Elizabeth Benedikz, PhD student (the effect of bacteria on viral infection) in the School of Immunity and Infection volunteered in March 2015 for the International Medical Corps Makeni Ebola Treatment Centre (ETC), in a lab run by Public Health England. Here are extracts from her diary and a photo showing her in the isolator.
6 am: Arrive at the ETC, catch my first whiff of incredibly strong chlorine as shoes are sprayed and I change into freshly washed scrubs and wellies. Once in the lab, there are more layers of protective clothing to be worn and a checklist of jobs to be done before any new samples can be tested, including mixing up 5000 ppm chlorine (the strongest concentration used in swimming pools being 3 ppm!). The most important step processing samples takes place in a flexible film isolator, the clear plastic box with gloves reaching in. We need to check there are no holes in the plastic and everything inside is clean before putting any potentially ebola-containing blood or swabs in.
8 am: Samples may arrive from patients and we check patient details, before opening the samples in the safety of the isolator and inactivate any virus present before bringing samples out in to the lab and testing with PCR. We can also test for malaria but no other viral diseases. By now the air conditioners are struggling to keep the lab cool and it’s reaching 30 degrees C!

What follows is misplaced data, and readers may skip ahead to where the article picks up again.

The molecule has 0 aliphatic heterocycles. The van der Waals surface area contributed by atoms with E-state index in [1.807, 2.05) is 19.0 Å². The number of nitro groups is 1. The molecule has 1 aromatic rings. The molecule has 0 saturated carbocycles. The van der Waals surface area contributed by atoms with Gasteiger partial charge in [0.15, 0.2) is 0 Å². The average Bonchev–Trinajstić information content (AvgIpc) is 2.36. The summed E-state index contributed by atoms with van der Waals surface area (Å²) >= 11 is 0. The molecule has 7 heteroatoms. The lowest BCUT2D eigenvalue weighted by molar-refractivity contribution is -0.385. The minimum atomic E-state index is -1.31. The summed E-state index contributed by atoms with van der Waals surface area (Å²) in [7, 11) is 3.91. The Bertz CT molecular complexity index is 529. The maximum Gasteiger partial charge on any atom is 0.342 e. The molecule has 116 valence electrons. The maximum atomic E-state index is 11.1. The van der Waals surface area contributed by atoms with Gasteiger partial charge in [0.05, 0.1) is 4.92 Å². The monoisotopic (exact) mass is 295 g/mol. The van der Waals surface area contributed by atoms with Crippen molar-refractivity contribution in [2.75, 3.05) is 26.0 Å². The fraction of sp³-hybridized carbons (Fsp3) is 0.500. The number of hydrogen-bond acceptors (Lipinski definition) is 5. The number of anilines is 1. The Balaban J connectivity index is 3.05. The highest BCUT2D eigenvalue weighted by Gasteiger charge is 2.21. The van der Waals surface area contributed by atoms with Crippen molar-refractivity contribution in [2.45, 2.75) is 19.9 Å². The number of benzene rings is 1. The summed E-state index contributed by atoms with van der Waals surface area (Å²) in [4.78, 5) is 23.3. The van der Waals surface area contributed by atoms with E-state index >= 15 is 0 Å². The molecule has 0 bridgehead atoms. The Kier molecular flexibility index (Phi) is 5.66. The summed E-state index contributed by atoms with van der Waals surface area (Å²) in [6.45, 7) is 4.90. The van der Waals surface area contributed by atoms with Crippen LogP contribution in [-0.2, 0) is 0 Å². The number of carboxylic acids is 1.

11 am: Positive and negative results are taken to the medics and emailed to important members of the community. Once a confirmed ebola patient has 2 samples test negative within 48 hours they can be released to recover at home. When this happens music is blasted around the ETC and everyone who can, takes a break to dance with the survivor as they walk out of the red zone. This was the most amazing experience and I’m happy to say we got to see many people leave.
1 pm: Grab some fried chicken and spicy rice for lunch and keep processing samples until the late shift arrives at the lab – they will be working until 10 pm. Out team worked for 5 weeks and processed over 1000 samples, as we were there during a spike of infections, so although we saw a relatively high number of Ebola survivors leave, there were many deaths that the lab technicians don’t witness. The medics and locals who volunteer and go in the red zone are the heroes, but I’m so glad I could help in some way.